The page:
|THE MANDALORIANSTAR WARS|
Last week, Hasbro celebrated Star Wars Fan Appreciation Day, because every single day is a new chance for the population at large to be marketed to by major corporations. Thankfully, we’re Star Wars fans, and the announcement of new Star Wars Black Series figures is an exciting one, especially when they include a new version of The Mandalorian in Beskar armor, the respected Admiral Ackbar, a fierce Ewok warrior, and a slick carbonized version of a beloved character from The Empire Strikes Back.The Mandalorian Black Series Action Figure
Just before The Mandalorian arrived on Disney+, the first wave of merchandising from the live-action Star Wars series arrived in stores along with the first action figures from Star Wars: The Rise of Skywalker. But it seemed Hasbro didn’t properly anticipate demand for the Black Series figures associated with the series, because nearly all of them have been extremely difficult to find, especially Mando himself. But hopefully that will change with this new version of the bounty hunter.
Unlike the first version of The Mandalorian Black Series figure, this one comes with shiny new Beskar armor. It’s a much cleaner version of the character, and he still comes with all the appropriate weaponry. Unfortunately, there’s no two-pack that comes with The Child known as Baby Yoda, but you can still buy the little guy separately.#gallery-3 #gallery-3 .gallery-item #gallery-3 img #gallery-3 .gallery-caption /* see gallery_shortcode in wp-includes/media.php */ Admiral Ackbar and Teebo Join the Black Series
Two characters from Return of the Jedi are getting their due diligence as Black Series figures. Admiral Ackbar joins the line, looking like his back has been seriously injured in the promotional photo above. Meanwhile, the Ewok known as Teebo is clearly not in the mood for dealing with any Stormtrooper crap, so don’t mess with that dude.#gallery-4 #gallery-4 .gallery-item #gallery-4 img #gallery-4 .gallery-caption /* see gallery_shortcode in wp-includes/media.php */ New Carbonized Boba Fett and Stormtrooper
Finally, after first being introduced on Triple Force Friday last fall, the carbonized variant line of Black Series figures is getting two new additions this year, and they should be infinitely easier to find than that initial wave, especially since they’re both available for pre-order over at Big Bad Toy Store right now.
Boba Fett is easily the...
There’s one particularly telling and effective moment in The Skywalker Legacy, the feature-lenght documentary that’s included on the Star Wars: The Rise of Skywalker home release that sums up much of the ambivalence and consternation that some had with J.J. Abrams’ return to the Star Wars universe. After showing the intricate construction of a giant, practical snake monster, the doc cuts back to footage of Jabba The Hutt, that old analogue beast that slithered its way into our hearts. The sentiment is clear – we’re making movies like we used to! A celebration of practical effects, the dripping of k-y jelly to give viscosity just like the old costume days, it’s all there. There’s excitement on set, everyone talking about how amazing it looks, how lifelike, how this is how you’re supposed to do movies like this.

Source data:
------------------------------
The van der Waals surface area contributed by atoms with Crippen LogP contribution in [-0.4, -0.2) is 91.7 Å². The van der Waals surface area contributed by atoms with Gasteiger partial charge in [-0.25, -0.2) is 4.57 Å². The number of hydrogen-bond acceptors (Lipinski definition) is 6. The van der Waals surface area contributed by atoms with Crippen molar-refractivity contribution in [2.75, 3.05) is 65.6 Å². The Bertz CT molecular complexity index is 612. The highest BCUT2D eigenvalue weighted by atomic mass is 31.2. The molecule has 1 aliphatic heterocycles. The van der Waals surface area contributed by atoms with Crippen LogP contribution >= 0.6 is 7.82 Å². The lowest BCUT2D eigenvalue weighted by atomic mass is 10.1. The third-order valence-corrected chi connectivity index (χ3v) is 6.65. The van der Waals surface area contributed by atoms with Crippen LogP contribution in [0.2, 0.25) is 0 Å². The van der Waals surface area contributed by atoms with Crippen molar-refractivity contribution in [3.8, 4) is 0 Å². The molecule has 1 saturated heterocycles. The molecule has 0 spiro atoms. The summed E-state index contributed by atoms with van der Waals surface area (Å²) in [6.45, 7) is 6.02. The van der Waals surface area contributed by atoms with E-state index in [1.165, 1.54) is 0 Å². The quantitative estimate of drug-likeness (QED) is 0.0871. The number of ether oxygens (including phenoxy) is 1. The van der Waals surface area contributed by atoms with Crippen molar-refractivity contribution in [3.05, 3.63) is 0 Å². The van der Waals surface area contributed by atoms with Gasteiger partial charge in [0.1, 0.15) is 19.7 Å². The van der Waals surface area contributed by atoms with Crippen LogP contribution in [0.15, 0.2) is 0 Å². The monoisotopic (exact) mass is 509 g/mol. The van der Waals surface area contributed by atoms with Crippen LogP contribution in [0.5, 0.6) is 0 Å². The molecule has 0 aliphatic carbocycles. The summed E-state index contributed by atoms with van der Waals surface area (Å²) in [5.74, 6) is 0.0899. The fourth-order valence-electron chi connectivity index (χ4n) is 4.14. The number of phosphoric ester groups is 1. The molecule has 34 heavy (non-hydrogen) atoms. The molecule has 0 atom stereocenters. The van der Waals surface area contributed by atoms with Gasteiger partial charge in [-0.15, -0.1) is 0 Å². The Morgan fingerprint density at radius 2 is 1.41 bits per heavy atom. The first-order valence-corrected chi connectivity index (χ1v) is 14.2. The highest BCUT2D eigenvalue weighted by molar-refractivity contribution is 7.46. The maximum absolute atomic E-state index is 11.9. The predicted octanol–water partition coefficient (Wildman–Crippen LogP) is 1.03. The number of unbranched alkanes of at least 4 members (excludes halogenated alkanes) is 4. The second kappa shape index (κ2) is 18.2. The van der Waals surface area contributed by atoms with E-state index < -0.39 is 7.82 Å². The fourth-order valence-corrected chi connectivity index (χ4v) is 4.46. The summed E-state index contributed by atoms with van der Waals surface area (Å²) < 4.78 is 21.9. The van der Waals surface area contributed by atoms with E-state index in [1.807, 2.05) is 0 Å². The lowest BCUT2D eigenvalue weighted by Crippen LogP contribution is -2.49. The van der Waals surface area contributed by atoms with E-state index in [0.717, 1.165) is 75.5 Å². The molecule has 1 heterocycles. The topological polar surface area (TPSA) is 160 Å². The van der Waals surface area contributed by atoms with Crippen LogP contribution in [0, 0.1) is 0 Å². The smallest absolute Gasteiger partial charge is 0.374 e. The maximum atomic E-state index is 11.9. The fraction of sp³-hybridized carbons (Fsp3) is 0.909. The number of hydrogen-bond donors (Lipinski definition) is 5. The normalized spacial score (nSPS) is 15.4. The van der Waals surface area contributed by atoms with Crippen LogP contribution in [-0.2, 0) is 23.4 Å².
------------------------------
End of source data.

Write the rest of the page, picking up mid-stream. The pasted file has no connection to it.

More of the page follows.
Cut to Visual Effects Supervisor Roger Guyett who shatters the myth, letting us know the creature was replaced by a CGI version in post.
Guyett’s resume is mighty. Having made his bones on groundbreaking films like Twister and Casper, he helped Spielberg bring the events of D-Day to screen in Saving Private Ryan, helped bring to life the best looking film in the Harry Potter series, Alfonso Cuarón’s Prisoner of Azkaban, and even made the theatrical version of Rent feel more than a stage production. Guyett has had many collaborations with Abrams – from the Star Trek Reboots through The Force Awakens and The Rise of Skywalker he was even second unit director on the former, as well as working with George Lucas on Episode III to round off the prequels. He’s in a unique position to speak to these changing landscapes of epic filmmaking.
We spoke at length about the apparent contradictions and indulgences in making a Star Wars film, and he made the case for why nothing was wasted and all contributed to the final presentation. He was erudite and open to the discussion, making for a dream conversation with a man who quite literally has helped shape what amazes us on screen for decades.
The following has been edited for clarity and concision.
We see practical effects being championed as almost a marketing ploy with the “postquels” as a mix of nostalgia and an attempt to delineate from Lucas’ second trilogy. In some ways the love of the practically-realized snake undercuts the extraordinary CGI you and your team accomplished, and raises questions about why the need to fetishize the on-set inclusions when they’re replaced anyway. Could you talk about that ethos, that somehow doing stuff on a computer is a “cheat” while doing an effect practically is not?
I think at the end of the day we’re all trying to do the best that we can, trying to make the best, most dramatic or emotional movie we can visually. I’m coming from figuring out how do you get the most...